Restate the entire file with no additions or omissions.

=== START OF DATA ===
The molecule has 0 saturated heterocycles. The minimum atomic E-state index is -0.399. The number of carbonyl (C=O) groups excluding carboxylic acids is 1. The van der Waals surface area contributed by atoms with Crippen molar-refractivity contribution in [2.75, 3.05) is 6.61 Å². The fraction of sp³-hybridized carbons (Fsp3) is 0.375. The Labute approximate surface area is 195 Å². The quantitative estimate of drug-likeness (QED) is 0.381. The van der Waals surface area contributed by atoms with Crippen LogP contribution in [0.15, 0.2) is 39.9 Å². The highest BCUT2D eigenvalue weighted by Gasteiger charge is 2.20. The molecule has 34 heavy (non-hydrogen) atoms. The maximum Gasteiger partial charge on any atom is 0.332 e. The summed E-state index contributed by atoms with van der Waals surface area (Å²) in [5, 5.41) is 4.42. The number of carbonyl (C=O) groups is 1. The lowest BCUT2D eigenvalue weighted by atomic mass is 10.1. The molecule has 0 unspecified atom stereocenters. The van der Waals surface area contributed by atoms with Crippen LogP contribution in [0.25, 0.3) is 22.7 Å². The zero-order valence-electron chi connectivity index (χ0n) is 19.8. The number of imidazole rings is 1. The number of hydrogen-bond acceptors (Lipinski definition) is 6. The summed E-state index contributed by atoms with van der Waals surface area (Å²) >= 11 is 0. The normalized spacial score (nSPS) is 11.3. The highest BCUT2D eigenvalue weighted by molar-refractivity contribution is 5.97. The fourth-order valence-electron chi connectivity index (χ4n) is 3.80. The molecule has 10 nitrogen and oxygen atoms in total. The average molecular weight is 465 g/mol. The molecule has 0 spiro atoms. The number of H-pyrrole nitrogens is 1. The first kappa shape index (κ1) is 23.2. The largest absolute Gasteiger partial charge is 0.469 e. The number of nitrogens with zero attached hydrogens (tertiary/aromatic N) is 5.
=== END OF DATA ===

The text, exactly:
The molecule has 0 saturated heterocycles. The minimum atomic E-state index is -0.399. The number of carbonyl (C=O) groups excluding carboxylic acids is 1. The van der Waals surface area contributed by atoms with Crippen molar-refractivity contribution in [2.75, 3.05) is 6.61 Å². The fraction of sp³-hybridized carbons (Fsp3) is 0.375. The Labute approximate surface area is 195 Å². The quantitative estimate of drug-likeness (QED) is 0.381. The van der Waals surface area contributed by atoms with Crippen LogP contribution in [0.15, 0.2) is 39.9 Å². The highest BCUT2D eigenvalue weighted by Gasteiger charge is 2.20. The molecule has 34 heavy (non-hydrogen) atoms. The maximum Gasteiger partial charge on any atom is 0.332 e. The summed E-state index contributed by atoms with van der Waals surface area (Å²) in [5, 5.41) is 4.42. The number of carbonyl (C=O) groups is 1. The lowest BCUT2D eigenvalue weighted by atomic mass is 10.1. The molecule has 0 unspecified atom stereocenters. The van der Waals surface area contributed by atoms with Crippen LogP contribution in [0.25, 0.3) is 22.7 Å². The zero-order valence-electron chi connectivity index (χ0n) is 19.8. The number of imidazole rings is 1. The number of hydrogen-bond acceptors (Lipinski definition) is 6. The summed E-state index contributed by atoms with van der Waals surface area (Å²) >= 11 is 0. The normalized spacial score (nSPS) is 11.3. The highest BCUT2D eigenvalue weighted by molar-refractivity contribution is 5.97. The fourth-order valence-electron chi connectivity index (χ4n) is 3.80. The molecule has 10 nitrogen and oxygen atoms in total. The average molecular weight is 465 g/mol. The molecule has 0 spiro atoms. The number of H-pyrrole nitrogens is 1. The first kappa shape index (κ1) is 23.2. The largest absolute Gasteiger partial charge is 0.469 e. The number of nitrogens with zero attached hydrogens (tertiary/aromatic N) is 5.